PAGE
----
- Divergence Theme Questioned
- What to Expect from the Central Banks in 2017
- The ECB is Clearly NOT Hawkish
- Bank of England On Hold Until November
- Trump’s Proposal “Print the Money” Echoes Franklin and Lincoln
- Japan's Helicopter Money Play
- Brexit and the Derivatives Meltdown
- Central Banks Gaming
- Is that Buzzing Sound Helicopter Money?
- Is the Influence of the Central Banks Fading?
- Reinventing Banking
- Negative Interest, the War on Cash, and the $10 Trillion Bail-in
- The Future of Central Bank Monetary Policy
- Jeremy Corbyn’s Controversial Quantitative Easing Proposal
- Central Bank Season Heats Up
- Reserve Bank of New Zealand Rate Decision
- What has the ECB been Buying
- Four Central Banks Meet but FOMC is the Key
- Federal Overnight Reserve Repurchase Repo and Fed Funds Implications for 2015
- BoJ and ECB expected QE policies
- Unfitting Policies Will Not Save the Euro-area or Japan in 2015
- Can the $40 Drop In the Price of Oil Bankrupt the Biggest Banks?
- New G20 Banking Rules
- Central Banks Are Playing the Stock Markets
- A Public Bank Option for Scotland
- Preparing To Asset-strip Local Government The Fed’s Bizarre New Rules
- The Fed could Keep Rates at Zero through 2015
- Are Public Banks Unconstitutional? No. Are Private Banks? Maybe.
- New Challenges for an Old FED
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Is this Central Banks’ Buying Spree Justified?
That is how “independent” central banks operate, but it evidently not the US central bank that is gambling in the stock market. After extensive quantitative easing, the Fed has a $4.5 trillion balance sheet; but this sum is accounted for as being invested conservatively in Treasuries and agency debt (although QE may have allowed Wall Street banks to invest the proceeds in the stock market by devious means).
Which central banks, then, are investing in stocks? The biggest player turns out to be the People’s Bank of China (PBoC), the Chinese central bank. According to a June 15th article in USA Today: “Evidence of equity-buying by central banks and other public sector investors has emerged from a large-scale survey compiled by Official Monetary and Financial Institutions Forum (OMFIF), a global research and advisory group. The OMFIF research publication Global Public Investor (GPI) 2014, launched on June 17 is the first comprehensive survey of $29.1 trillion worth of investments held by 400 public sector institutions in 162 countries. The report focuses on investments by 157 central banks, 156 public pension funds and 87 sovereign funds, underlines growing similarities among different categories of public entities owning assets equivalent to 40% of world output.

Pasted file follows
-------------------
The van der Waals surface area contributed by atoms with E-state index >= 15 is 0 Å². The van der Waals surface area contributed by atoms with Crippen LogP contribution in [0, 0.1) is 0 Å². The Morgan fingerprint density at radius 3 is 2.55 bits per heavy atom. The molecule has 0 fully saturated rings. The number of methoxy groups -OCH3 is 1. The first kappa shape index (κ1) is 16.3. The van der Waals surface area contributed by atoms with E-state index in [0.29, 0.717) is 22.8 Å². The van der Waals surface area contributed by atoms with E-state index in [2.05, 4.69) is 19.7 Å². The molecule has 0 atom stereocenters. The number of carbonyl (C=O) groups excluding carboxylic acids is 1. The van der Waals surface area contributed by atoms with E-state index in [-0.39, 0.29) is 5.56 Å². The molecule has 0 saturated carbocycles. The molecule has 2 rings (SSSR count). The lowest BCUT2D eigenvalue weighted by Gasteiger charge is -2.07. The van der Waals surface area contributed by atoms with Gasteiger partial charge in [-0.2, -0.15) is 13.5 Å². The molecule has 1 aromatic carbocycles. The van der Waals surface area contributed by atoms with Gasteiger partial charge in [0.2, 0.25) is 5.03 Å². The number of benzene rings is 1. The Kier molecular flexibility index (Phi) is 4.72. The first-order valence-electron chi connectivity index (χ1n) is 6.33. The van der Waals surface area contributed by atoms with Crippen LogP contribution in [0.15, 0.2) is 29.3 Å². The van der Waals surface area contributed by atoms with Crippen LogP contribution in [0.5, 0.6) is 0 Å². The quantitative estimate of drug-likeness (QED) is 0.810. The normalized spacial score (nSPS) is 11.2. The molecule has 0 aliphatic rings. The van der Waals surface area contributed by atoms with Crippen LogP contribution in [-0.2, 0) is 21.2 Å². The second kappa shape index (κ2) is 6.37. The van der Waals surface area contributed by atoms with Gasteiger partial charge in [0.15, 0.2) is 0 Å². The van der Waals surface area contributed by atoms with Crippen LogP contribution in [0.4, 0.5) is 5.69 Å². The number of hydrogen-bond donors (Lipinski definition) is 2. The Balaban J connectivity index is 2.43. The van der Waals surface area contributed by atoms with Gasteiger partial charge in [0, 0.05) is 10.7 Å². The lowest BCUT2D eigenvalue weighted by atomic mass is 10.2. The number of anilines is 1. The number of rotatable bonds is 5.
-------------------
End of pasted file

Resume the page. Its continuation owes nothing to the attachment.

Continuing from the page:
The assets of these 400 Global Public Investors comprise $13.2 trillion (including gold) at central banks, $9.4 trillion at public pension funds and $6.5 trillion at sovereign wealth funds.”
Public pension funds and sovereign wealth funds are well known to be large holders of shares on international stock markets. But it seems they now have rivals from unexpected sources: “One is China’s State Administration of Foreign Exchange (SAFE), part of the People’s Bank of China, the biggest overall public sector investor, with $3.9 trillion under management, well ahead of the Bank of Japan and Japan’s Government Pension Investment Fund (GPIF), each with $1.3 trillion. SAFE’s investments include significant holdings in Europe. The PBoC itself has been directly buying minority equity stakes in important European companies.
Another large public sector equity owner is Swiss National Bank, with $480 billion under management. The Swiss central bank had 15% of its foreign exchange assets – or $72 billion – in equities at the end of 2013.”
Public pension funds and sovereign wealth funds invest their pension contributions and exchange reserves earned in foreign trade, which is fair enough. The justification for central banks to be playing the stock market is less obvious. Their stock purchases are justified as compensating for lost revenue caused by sharp drops in interest rates. But those drops were driven by central banks themselves; and the broad powers delegated to central banks were supposed to be for conducting “monetary policy,” not for generating investment returns. According to the OMFIF, central banks collectively now have $13.2 trillion in assets (including gold). That is nearly 20% of the value of all of the stock markets in the world, which comes to $62 trillion.